What We Should Know About Staphylococcus Aureus


          Staphylococcus aureus is a bacterium commonly found in the nasal cavity, pharynx, larynx, hair and skin of human but which does not cause any discomfort. It can also be found in large numbers in inflamed lesions or festered wounds. The bacterium grows under a temperature range of 7- 48°C and can be destroyed by normal cooking procedures. Yet, if bacteria-contaminated food is not stored at a proper temperature, the bacteria will multiply and produce toxins, which are highly heat-resistant and may survive, thus causing food poisoning.


What is staphylococcal food poisoning?

  1. Staphylococcal food poisoning is mainly caused by the consumption of food contaminated by toxins produced by Staphylococcus aureus;
  2. The most common route of its transmission is via festered wounds that contain numerous bacteria. If a food processing worker do not bandage his hand’s festered wound properly, the food may become contaminated with the bacteria during food processing;
  3. The toxin-producing Staphylococcus aureus can multiply rapidly on manually processed foods which are not subsequently heated and on foods which are not properly stored, like salads, sandwich and ham;
  4. Staphylococcal food poisoning-infected persons are not contagious as the produced toxins will not be transmitted between humans. 

What are the symptoms of staphylococcal food poisoning?

  1. Upon consumption of staphylococcal contaminated food, the produced toxins act rapidly to cause symptoms to appear as soon as 30 minutes;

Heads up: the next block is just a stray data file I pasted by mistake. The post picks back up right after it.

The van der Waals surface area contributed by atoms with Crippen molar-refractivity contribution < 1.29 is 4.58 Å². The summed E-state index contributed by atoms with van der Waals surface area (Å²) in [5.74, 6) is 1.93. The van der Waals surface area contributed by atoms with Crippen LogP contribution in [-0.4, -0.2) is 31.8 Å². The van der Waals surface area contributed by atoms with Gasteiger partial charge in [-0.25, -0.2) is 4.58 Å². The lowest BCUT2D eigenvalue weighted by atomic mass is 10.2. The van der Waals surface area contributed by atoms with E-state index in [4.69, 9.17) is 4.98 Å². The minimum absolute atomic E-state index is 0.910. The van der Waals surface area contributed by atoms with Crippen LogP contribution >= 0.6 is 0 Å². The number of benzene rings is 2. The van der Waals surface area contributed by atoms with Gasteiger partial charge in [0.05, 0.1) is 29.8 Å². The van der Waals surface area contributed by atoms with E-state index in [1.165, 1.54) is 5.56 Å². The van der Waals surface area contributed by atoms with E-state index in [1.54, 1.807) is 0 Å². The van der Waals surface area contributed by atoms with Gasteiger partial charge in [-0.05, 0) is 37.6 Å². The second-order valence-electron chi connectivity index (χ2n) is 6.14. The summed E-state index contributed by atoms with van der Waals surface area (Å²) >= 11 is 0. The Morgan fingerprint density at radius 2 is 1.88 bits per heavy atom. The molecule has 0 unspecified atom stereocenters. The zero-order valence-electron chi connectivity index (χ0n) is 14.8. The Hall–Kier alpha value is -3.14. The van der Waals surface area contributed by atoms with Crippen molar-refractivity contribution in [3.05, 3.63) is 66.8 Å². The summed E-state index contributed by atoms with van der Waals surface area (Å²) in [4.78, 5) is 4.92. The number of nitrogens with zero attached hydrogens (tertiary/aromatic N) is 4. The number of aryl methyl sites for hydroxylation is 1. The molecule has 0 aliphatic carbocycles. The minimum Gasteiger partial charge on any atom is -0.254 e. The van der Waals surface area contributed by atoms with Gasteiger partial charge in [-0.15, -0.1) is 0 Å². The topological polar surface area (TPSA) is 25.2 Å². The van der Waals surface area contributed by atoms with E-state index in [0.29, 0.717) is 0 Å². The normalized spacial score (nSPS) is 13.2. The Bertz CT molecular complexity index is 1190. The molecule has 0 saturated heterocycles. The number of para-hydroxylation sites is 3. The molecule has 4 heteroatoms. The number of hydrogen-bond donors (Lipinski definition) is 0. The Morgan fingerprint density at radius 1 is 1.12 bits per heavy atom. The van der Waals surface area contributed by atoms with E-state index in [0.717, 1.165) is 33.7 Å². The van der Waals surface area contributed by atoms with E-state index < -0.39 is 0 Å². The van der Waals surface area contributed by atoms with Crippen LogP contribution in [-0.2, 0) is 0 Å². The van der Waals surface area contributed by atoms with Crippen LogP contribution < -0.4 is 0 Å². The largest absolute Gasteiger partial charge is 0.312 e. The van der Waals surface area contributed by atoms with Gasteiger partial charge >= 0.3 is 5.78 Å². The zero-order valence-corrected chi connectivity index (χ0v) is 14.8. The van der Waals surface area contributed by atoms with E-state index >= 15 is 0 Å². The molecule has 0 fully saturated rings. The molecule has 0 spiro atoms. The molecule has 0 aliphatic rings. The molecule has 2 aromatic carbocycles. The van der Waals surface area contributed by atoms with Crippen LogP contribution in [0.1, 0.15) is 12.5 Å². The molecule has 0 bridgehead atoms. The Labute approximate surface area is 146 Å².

2. The symptoms usually appear within 1 to 6 hours after consumption of contaminated food. In most cases, the victims suffer from nausea, vomiting, stomach spasms and diarrhea;
  3. The majority of victims usually recover within 1 to 3 days, while some of them may suffer from severe conditions.

How to prevent staphylococcal food poisoning?

The best preventive measure is to avoid food being contaminated by Staphylococcus aureus.

  1. Wash hands thoroughly before and after food handling;
  2. Staffs suffering from respiratory tract infection, eye infection or having festered wounds should not handle food;
  3. Staffs with wounds on skin or hands should be dressed properly to avoid direct contacting with food;
  4. Food must be cooked thoroughly during the preparation process;
  5. Keep the kitchen clean, hygienic and have it disinfected regularly;
  6. If foods are to be kept for over 2 hours, hot food should be stored above 60 and cold food below 5;
  7. Try to reduce the time for handling food (Reduce the food handling time);
  8. Food must be handled properly, well-stored and thoroughly cooked. Food should not be left at room temperature for too long and should be stored in the refrigerator immediately.